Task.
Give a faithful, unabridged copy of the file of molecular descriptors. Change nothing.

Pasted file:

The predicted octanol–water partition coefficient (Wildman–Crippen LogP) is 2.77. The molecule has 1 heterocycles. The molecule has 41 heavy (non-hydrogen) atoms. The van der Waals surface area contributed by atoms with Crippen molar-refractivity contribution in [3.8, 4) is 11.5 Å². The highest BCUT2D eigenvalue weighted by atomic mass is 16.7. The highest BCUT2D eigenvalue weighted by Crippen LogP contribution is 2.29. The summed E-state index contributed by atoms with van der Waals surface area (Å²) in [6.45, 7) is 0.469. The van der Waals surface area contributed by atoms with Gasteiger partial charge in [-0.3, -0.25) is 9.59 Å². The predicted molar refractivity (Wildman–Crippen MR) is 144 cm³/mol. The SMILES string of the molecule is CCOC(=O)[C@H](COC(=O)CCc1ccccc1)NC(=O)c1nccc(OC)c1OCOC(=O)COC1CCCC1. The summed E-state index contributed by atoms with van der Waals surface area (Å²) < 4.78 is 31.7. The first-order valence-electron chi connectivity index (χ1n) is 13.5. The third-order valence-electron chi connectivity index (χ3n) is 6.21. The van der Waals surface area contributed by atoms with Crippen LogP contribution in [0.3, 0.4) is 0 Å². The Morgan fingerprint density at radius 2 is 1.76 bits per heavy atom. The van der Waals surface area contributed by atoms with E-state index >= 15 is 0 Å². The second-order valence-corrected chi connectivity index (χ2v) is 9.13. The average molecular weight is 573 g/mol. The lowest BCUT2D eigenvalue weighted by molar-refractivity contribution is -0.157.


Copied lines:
The predicted octanol–water partition coefficient (Wildman–Crippen LogP) is 2.77. The molecule has 1 heterocycles. The molecule has 41 heavy (non-hydrogen) atoms. The van der Waals surface area contributed by atoms with Crippen molar-refractivity contribution in [3.8, 4) is 11.5 Å². The highest BCUT2D eigenvalue weighted by atomic mass is 16.7. The highest BCUT2D eigenvalue weighted by Crippen LogP contribution is 2.29. The summed E-state index contributed by atoms with van der Waals surface area (Å²) in [6.45, 7) is 0.469. The van der Waals surface area contributed by atoms with Gasteiger partial charge in [-0.3, -0.25) is 9.59 Å². The predicted molar refractivity (Wildman–Crippen MR) is 144 cm³/mol. The SMILES string of the molecule is CCOC(=O)[C@H](COC(=O)CCc1ccccc1)NC(=O)c1nccc(OC)c1OCOC(=O)COC1CCCC1. The summed E-state index contributed by atoms with van der Waals surface area (Å²) < 4.78 is 31.7. The first-order valence-electron chi connectivity index (χ1n) is 13.5. The third-order valence-electron chi connectivity index (χ3n) is 6.21. The van der Waals surface area contributed by atoms with Crippen LogP contribution in [0.3, 0.4) is 0 Å². The Morgan fingerprint density at radius 2 is 1.76 bits per heavy atom. The van der Waals surface area contributed by atoms with E-state index >= 15 is 0 Å². The second-order valence-corrected chi connectivity index (χ2v) is 9.13. The average molecular weight is 573 g/mol. The lowest BCUT2D eigenvalue weighted by molar-refractivity contribution is -0.157.